Entire village fed on meals food for three   Once a poor Brahmin by name of Bhaskar came to Ganagapur with the intention of offering alms to Shri Guru and get his blessings. He had brought with him material like rice etc. sufficient just for three or four persons.  But on the first day itself he was invited to meals by the host who was feeding Brahmins as part of the service to Shri Guru. The Brahmin attended the meals, collected his bundle of his material and used it as pillow for sleeping at night in the caravanserai used by pilgrims.  This happened everyday for three months, for there was not a day when somebody or other did not offer meals.  The local Brahmins who had become conceited by eating free meals full of delicacies every day began to make fun of Bhaskar which Shri Guru overheard and instructed him to give him alms the next day.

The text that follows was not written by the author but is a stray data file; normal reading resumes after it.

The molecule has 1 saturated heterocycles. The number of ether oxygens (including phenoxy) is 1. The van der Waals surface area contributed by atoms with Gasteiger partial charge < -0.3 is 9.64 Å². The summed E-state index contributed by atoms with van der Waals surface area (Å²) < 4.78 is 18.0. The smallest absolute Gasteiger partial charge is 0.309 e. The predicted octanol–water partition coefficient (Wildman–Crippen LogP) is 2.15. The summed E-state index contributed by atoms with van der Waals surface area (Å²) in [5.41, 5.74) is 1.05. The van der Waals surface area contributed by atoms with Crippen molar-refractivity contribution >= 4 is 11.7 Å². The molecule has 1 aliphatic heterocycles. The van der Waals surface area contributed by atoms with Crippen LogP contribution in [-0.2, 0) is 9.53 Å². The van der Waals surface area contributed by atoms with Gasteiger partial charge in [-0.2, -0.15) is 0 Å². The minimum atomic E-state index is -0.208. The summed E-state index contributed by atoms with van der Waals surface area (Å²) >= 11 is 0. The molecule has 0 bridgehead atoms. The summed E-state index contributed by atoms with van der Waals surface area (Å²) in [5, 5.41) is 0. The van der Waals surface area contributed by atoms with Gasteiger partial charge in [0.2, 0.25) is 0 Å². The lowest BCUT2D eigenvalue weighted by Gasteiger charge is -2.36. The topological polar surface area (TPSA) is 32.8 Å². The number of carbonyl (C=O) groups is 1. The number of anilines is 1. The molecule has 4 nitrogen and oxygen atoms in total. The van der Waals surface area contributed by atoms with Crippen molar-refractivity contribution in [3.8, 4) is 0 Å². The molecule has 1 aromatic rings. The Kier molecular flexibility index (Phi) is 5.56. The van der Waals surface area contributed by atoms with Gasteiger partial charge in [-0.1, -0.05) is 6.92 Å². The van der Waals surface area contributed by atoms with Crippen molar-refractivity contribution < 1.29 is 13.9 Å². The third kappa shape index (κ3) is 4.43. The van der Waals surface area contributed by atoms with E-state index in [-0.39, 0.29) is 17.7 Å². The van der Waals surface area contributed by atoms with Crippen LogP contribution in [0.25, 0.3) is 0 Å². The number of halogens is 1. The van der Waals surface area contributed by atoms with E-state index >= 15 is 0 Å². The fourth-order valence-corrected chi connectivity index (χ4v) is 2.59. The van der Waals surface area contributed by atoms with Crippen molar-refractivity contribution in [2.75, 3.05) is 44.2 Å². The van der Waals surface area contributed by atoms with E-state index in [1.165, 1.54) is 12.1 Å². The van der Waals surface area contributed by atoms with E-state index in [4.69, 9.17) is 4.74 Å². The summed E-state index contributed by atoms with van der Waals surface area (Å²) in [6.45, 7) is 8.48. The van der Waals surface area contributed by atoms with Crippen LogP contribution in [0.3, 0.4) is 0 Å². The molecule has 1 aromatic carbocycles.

The next day Bhaskar bought vegetables, ghee etc. enough to feed only three or four persons. But Shri Guru instructed him to invite all. With great faith in Shri Guru he did just that. When time came to actually serve the food Shri Guru asked Bhaskar to place the food vessels near him and covered them with his cloth. He then instructed Bhaskar to begin serving with the condition that the cloth should not be removed from the vessels.  The Brahmins were first fed after which Shri Guru instructed them to invite people from other communities including the untouchables. The entire population of four thousand persons in the village were fed on the small quantity cooked for only three or four persons. In the end what remained was the food originally prepared by Bhaskar. Shri Guru instructed even that to be released in the river so that fish get it.  He then blessed Bhaskar for a good prosperous future.  Thus Shri Guru taught a lesson in humility to the leisure-loving Brahmins of Ganagapur.  We see from this story how devotion and Guru's benevolence can change fortunes overnight.